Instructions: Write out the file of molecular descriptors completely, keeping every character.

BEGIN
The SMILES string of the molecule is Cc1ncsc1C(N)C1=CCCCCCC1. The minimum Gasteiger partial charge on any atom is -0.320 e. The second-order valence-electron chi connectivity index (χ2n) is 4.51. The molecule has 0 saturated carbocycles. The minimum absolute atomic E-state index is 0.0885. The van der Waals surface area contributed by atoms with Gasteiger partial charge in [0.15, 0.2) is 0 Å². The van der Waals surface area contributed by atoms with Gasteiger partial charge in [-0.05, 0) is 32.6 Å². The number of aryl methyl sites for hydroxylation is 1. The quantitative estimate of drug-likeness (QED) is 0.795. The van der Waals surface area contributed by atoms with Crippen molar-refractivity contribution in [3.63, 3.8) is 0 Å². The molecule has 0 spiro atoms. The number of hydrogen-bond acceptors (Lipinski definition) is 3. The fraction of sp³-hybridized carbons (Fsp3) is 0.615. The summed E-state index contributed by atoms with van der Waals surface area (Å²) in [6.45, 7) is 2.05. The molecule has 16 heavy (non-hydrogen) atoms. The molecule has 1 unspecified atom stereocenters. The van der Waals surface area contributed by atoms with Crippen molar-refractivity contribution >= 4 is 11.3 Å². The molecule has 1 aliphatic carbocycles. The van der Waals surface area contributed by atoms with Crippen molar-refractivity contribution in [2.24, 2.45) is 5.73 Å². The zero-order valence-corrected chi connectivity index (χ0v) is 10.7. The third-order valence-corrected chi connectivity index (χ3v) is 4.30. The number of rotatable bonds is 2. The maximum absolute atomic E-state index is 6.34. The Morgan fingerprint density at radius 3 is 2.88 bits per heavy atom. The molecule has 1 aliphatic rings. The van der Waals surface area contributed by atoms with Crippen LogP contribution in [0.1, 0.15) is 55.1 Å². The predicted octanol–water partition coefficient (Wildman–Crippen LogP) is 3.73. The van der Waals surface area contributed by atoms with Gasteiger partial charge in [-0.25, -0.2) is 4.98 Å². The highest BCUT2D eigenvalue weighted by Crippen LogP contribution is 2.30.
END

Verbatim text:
The SMILES string of the molecule is Cc1ncsc1C(N)C1=CCCCCCC1. The minimum Gasteiger partial charge on any atom is -0.320 e. The second-order valence-electron chi connectivity index (χ2n) is 4.51. The molecule has 0 saturated carbocycles. The minimum absolute atomic E-state index is 0.0885. The van der Waals surface area contributed by atoms with Gasteiger partial charge in [0.15, 0.2) is 0 Å². The van der Waals surface area contributed by atoms with Gasteiger partial charge in [-0.05, 0) is 32.6 Å². The number of aryl methyl sites for hydroxylation is 1. The quantitative estimate of drug-likeness (QED) is 0.795. The van der Waals surface area contributed by atoms with Crippen molar-refractivity contribution in [3.63, 3.8) is 0 Å². The molecule has 0 spiro atoms. The number of hydrogen-bond acceptors (Lipinski definition) is 3. The fraction of sp³-hybridized carbons (Fsp3) is 0.615. The summed E-state index contributed by atoms with van der Waals surface area (Å²) in [6.45, 7) is 2.05. The molecule has 16 heavy (non-hydrogen) atoms. The molecule has 1 unspecified atom stereocenters. The van der Waals surface area contributed by atoms with Crippen molar-refractivity contribution >= 4 is 11.3 Å². The molecule has 1 aliphatic carbocycles. The van der Waals surface area contributed by atoms with Crippen molar-refractivity contribution in [2.24, 2.45) is 5.73 Å². The zero-order valence-corrected chi connectivity index (χ0v) is 10.7. The third-order valence-corrected chi connectivity index (χ3v) is 4.30. The number of rotatable bonds is 2. The maximum absolute atomic E-state index is 6.34. The Morgan fingerprint density at radius 3 is 2.88 bits per heavy atom. The molecule has 1 aliphatic rings. The van der Waals surface area contributed by atoms with Crippen LogP contribution in [0.1, 0.15) is 55.1 Å². The predicted octanol–water partition coefficient (Wildman–Crippen LogP) is 3.73. The van der Waals surface area contributed by atoms with Gasteiger partial charge in [-0.25, -0.2) is 4.98 Å². The highest BCUT2D eigenvalue weighted by Crippen LogP contribution is 2.30.